Finally, given that maximum likelihood for a given sequence obtained from the experimental data resembled the sequence from which the model was created, we normalized the log likelihood values to allow an easy comparison between steps. Values were within the range [0.1], with 0 when the probability of the model to generate a given sequence was 0, and 1 when the probability of generating the sequence was the same as that generated by the source data from which the model was built. Notice that this is not a symmetric measure. However, we still used it as an index of similarity to build neighborhood graphs, where non-symmetric relations are common.

Similarity Graph Generation

This approach was used to obtain a high-level interpretation of the behavior of the CDPs recorded in different spinal segments induced by several experimental procedures. To this end, for a given spinal segment, we computed the similarity index between CDPs recorded during successive time steps with a comparable Markovian structure. This information was visualized by constructing a neighborhood graph where each node represented a time step of the experiment and the edges connected steps that were considered similar using the criteria described in the previous section. In these graphs, nodes were connected only to the most similar nodes that also exceeded a threshold of similarity index. This procedure allowed display of only the highly significant connections. As detailed in the Appendix, the WalkTrap method (Pons and Latapy, 2005) was followed to identify clusters of nodes that share significant similarities.

Consensus Graph Generation

To obtain a general vision of the behavior of the whole lumbar ensemble of dorsal horn neurones generating the selected classes of CDPs, we generated a single consensus graph that included the information obtained from all segments. To this end, we applied ensemble methods used in machine learning that consider the expert’s predictions to obtain a single consensus graph. In order to increase the reliability of the obtained graphs we implemented a majority voting procedure to obtain a single representation of the whole behavior of the CDPs.

This procedure included the following: (a) given a lumbar segment, for each step in that segment we made a list with the most similar steps above a threshold. This list was considered as votes for the similar steps in that segment, (b) we collected the votes produced in all lumbar segments, (c) a consensus graph was built with a node for each step with lines joining the k most voted steps, and (d) the graph was segmented into clusters of nodes using the WalkTrap method. The consensus graph not only describes the overall behavior of the neuronal networks but also describes it with a degree or reliability higher than that obtained by observing the selected set of CDPs in each segment (see Appendix for more details).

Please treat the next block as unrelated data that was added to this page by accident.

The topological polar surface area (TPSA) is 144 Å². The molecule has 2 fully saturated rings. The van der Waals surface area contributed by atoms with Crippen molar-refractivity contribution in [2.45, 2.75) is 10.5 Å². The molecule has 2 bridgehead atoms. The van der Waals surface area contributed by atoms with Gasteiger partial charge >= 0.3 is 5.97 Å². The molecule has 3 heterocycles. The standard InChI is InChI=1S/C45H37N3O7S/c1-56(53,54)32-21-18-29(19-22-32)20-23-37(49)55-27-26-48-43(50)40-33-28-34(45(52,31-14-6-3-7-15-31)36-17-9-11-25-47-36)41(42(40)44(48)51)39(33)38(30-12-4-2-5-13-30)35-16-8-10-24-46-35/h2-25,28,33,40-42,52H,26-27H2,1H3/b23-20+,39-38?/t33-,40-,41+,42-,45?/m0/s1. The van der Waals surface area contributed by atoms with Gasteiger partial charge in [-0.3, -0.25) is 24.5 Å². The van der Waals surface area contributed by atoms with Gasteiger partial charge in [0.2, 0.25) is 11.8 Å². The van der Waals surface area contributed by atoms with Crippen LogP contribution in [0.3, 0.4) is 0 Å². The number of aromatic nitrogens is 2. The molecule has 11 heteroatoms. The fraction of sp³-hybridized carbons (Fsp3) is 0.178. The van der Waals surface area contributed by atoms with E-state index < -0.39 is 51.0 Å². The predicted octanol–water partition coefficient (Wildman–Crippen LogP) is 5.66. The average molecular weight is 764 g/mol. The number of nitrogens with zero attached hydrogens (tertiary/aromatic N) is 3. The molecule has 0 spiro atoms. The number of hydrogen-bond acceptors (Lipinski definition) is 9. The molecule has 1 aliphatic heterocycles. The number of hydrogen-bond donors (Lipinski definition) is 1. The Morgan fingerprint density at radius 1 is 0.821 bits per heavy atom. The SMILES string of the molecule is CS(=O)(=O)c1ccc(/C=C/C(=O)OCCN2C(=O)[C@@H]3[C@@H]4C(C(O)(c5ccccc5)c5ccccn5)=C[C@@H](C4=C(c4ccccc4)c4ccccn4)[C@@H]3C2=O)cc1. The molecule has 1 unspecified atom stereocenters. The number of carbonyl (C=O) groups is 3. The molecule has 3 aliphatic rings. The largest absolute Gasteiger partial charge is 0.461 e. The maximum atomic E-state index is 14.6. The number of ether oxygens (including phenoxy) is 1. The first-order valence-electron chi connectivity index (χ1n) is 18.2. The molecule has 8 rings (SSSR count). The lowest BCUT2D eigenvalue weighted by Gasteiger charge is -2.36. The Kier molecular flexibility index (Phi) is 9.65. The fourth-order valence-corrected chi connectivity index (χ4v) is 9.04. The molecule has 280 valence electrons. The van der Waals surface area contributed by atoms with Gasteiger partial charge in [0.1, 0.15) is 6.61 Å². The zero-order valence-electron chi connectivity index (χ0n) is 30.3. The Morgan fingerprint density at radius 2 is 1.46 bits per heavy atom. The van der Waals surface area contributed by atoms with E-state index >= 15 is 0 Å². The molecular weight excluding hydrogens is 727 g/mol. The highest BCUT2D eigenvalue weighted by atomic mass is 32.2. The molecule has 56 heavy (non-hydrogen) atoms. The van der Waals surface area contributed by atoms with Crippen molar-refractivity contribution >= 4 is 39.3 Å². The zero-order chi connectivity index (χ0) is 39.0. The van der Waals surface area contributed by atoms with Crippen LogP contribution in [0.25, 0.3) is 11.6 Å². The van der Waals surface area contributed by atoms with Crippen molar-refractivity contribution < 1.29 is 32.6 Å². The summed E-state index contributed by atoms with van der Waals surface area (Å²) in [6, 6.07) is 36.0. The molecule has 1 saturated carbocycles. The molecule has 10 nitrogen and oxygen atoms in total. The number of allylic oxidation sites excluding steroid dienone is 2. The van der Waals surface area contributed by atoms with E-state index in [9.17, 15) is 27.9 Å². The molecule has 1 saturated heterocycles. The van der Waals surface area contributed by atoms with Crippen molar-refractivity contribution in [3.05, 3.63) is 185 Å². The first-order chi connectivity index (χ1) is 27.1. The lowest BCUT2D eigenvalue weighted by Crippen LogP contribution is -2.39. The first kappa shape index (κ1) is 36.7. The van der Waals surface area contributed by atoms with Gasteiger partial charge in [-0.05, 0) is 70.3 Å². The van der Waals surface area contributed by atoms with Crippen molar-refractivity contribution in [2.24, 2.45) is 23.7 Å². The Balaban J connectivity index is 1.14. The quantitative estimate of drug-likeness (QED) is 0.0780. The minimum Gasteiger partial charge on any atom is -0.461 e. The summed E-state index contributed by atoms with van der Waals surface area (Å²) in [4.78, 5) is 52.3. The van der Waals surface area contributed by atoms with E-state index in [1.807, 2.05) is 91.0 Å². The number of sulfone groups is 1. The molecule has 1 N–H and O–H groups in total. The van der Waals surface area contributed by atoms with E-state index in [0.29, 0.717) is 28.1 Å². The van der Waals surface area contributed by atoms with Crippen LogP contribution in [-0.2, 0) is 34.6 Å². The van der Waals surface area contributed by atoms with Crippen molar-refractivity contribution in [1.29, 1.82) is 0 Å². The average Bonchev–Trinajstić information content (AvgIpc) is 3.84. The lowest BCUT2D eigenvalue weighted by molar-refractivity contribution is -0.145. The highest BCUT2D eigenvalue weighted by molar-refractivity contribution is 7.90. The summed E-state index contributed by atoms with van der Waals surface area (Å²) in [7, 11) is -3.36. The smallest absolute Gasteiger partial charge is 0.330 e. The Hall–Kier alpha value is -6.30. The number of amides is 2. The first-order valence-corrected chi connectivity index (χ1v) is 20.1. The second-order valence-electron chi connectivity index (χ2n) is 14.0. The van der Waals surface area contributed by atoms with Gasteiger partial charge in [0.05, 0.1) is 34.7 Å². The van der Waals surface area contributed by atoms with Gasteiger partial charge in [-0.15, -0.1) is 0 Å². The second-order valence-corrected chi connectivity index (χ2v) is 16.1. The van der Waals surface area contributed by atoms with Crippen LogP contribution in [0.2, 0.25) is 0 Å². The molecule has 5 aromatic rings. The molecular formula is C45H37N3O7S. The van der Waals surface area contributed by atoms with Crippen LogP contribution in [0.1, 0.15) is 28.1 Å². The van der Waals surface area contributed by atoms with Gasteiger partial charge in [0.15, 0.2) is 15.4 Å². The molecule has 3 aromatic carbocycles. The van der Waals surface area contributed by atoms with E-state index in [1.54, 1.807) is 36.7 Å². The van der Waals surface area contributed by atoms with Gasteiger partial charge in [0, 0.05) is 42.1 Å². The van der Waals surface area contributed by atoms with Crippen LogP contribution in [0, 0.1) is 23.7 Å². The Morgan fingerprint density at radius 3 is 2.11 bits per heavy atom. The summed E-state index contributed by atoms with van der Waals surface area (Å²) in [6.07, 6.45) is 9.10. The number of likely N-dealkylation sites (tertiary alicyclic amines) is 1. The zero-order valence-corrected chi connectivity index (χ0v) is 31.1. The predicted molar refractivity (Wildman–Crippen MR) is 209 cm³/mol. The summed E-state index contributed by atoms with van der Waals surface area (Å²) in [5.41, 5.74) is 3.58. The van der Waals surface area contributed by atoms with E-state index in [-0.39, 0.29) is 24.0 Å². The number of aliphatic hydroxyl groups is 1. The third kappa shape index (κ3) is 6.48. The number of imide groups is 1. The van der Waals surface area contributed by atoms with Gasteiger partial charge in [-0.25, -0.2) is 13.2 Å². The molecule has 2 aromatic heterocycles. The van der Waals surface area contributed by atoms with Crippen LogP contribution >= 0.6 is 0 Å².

Similitude Between Pairs of Histograms of CDPs

In order to assess the similarity in the probability distribution of the CDPs generated in a given segment during different maneuvers, we used a similarity measure to compare the histograms of the clusters of CDPs. This measure is based on the test developed in Bityukov et al. (2016). Let us consider a simple model with two histograms where the random variable in each bin obeys the normal distribution

p ( x | n i k ) = 1 2 π σ i k e - ( x - n i k ) 2 2 σ i k (1)

where the expected value in the bin i is equal to nik and the variance σik2=nik and k is the histogram number (k = 1, 2). We define the significance as

S ^ i = n ^ i 1 - n ^ i 2 σ ^ i 1 2 + σ ^ i 2 2 (2)

where n^ik is an observed value in the bin i of the histogram k and σ^ik2 = n^ik. This model can be considered as the approximation of the Poisson distribution by the Normal distribution. The values nik (i = 1, 2,…, M, k = 1, 2) are the numbers of events appeared in the bin i for the histogram k. We consider the RMS (the root mean square) of the distribution of the significances

R M S = i = 1 M ( S ^ i - S ¯ ) 2 M (3)

Here, is the mean value of Ŝi. The RMS measures the distance between two histograms. If total number of events N1 in the histogram 1 and total number of events N2 in the histogram 2 are different, then the normalized significance Ŝi(K) is calculated as follows

S ^ i ( K ) = n ^ i 1 - K n ^ i 2 σ ^ i 1 2 + K 2 σ ^ i 2 2 (4)

where K = N1/N2. The relation RMS2 = χ2/M2 exists for the distribution of significances where χ2=i=1MS^i2. One can show that the distribution of observed significances is close to normal distribution with the RMS ∼ 1. This distance measure between two histograms has a clear interpretation: RMS ∼ 0 histograms are identical, RMS ∼ 1 both histograms are obtained from the same parent distribution, RMS≫ 1 histograms are obtained from different parent distributions.

Results

Effects of Capsaicin and Lidocaine on Different Classes of CDPs Recorded in Preparations With Intact Neuroaxis